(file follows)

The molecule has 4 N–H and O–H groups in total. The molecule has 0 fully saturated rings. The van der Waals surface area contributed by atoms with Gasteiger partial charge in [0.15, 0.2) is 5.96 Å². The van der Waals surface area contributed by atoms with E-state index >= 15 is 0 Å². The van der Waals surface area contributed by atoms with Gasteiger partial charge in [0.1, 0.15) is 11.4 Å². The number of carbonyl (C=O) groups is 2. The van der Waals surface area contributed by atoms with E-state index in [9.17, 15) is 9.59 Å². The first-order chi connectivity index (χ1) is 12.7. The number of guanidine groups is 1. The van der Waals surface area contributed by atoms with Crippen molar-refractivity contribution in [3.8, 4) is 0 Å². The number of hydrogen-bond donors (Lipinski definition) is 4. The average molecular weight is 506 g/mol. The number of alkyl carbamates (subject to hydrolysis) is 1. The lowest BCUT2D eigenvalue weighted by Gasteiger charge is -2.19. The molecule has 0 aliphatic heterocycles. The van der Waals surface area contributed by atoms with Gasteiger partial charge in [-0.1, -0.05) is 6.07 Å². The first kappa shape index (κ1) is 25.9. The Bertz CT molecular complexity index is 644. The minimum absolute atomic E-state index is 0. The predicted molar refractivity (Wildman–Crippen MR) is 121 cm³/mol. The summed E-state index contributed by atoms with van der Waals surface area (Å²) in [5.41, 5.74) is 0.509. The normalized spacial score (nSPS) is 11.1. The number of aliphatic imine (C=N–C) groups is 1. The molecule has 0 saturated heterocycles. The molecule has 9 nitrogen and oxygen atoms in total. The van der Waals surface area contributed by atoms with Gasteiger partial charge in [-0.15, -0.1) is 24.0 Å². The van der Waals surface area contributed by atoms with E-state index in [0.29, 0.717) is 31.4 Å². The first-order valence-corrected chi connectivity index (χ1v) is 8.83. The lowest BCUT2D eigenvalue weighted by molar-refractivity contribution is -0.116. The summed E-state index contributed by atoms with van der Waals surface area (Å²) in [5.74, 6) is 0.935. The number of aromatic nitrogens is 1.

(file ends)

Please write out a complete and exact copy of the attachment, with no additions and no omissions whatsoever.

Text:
The molecule has 4 N–H and O–H groups in total. The molecule has 0 fully saturated rings. The van der Waals surface area contributed by atoms with Gasteiger partial charge in [0.15, 0.2) is 5.96 Å². The van der Waals surface area contributed by atoms with E-state index >= 15 is 0 Å². The van der Waals surface area contributed by atoms with Gasteiger partial charge in [0.1, 0.15) is 11.4 Å². The number of carbonyl (C=O) groups is 2. The van der Waals surface area contributed by atoms with E-state index in [9.17, 15) is 9.59 Å². The first-order chi connectivity index (χ1) is 12.7. The number of guanidine groups is 1. The van der Waals surface area contributed by atoms with Crippen molar-refractivity contribution in [3.8, 4) is 0 Å². The number of hydrogen-bond donors (Lipinski definition) is 4. The average molecular weight is 506 g/mol. The number of alkyl carbamates (subject to hydrolysis) is 1. The lowest BCUT2D eigenvalue weighted by Gasteiger charge is -2.19. The molecule has 0 aliphatic heterocycles. The van der Waals surface area contributed by atoms with Gasteiger partial charge in [-0.1, -0.05) is 6.07 Å². The first kappa shape index (κ1) is 25.9. The Bertz CT molecular complexity index is 644. The minimum absolute atomic E-state index is 0. The predicted molar refractivity (Wildman–Crippen MR) is 121 cm³/mol. The summed E-state index contributed by atoms with van der Waals surface area (Å²) in [5.41, 5.74) is 0.509. The normalized spacial score (nSPS) is 11.1. The number of aliphatic imine (C=N–C) groups is 1. The molecule has 0 saturated heterocycles. The molecule has 9 nitrogen and oxygen atoms in total. The van der Waals surface area contributed by atoms with Gasteiger partial charge in [-0.15, -0.1) is 24.0 Å². The van der Waals surface area contributed by atoms with E-state index in [0.29, 0.717) is 31.4 Å². The first-order valence-corrected chi connectivity index (χ1v) is 8.83. The lowest BCUT2D eigenvalue weighted by molar-refractivity contribution is -0.116. The summed E-state index contributed by atoms with van der Waals surface area (Å²) in [5.74, 6) is 0.935. The number of aromatic nitrogens is 1.